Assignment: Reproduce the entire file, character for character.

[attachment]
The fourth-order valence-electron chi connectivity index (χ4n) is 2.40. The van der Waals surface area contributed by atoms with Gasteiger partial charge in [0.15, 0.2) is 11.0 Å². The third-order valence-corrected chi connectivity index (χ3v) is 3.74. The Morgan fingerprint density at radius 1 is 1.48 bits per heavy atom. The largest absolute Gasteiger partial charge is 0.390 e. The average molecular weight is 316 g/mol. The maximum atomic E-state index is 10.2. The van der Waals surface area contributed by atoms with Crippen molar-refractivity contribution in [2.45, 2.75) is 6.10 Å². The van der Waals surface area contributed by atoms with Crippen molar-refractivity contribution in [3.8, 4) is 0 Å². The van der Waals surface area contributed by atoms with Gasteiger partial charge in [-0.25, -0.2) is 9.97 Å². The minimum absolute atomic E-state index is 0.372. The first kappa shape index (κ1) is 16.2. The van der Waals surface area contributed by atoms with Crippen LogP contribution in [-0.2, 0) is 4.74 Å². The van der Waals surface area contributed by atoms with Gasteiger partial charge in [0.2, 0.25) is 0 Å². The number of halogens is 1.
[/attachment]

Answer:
The fourth-order valence-electron chi connectivity index (χ4n) is 2.40. The van der Waals surface area contributed by atoms with Gasteiger partial charge in [0.15, 0.2) is 11.0 Å². The third-order valence-corrected chi connectivity index (χ3v) is 3.74. The Morgan fingerprint density at radius 1 is 1.48 bits per heavy atom. The largest absolute Gasteiger partial charge is 0.390 e. The average molecular weight is 316 g/mol. The maximum atomic E-state index is 10.2. The van der Waals surface area contributed by atoms with Crippen molar-refractivity contribution in [2.45, 2.75) is 6.10 Å². The van der Waals surface area contributed by atoms with Crippen molar-refractivity contribution in [3.8, 4) is 0 Å². The van der Waals surface area contributed by atoms with Gasteiger partial charge in [-0.25, -0.2) is 9.97 Å². The minimum absolute atomic E-state index is 0.372. The first kappa shape index (κ1) is 16.2. The van der Waals surface area contributed by atoms with Crippen LogP contribution in [-0.2, 0) is 4.74 Å². The van der Waals surface area contributed by atoms with Gasteiger partial charge in [0.2, 0.25) is 0 Å². The number of halogens is 1.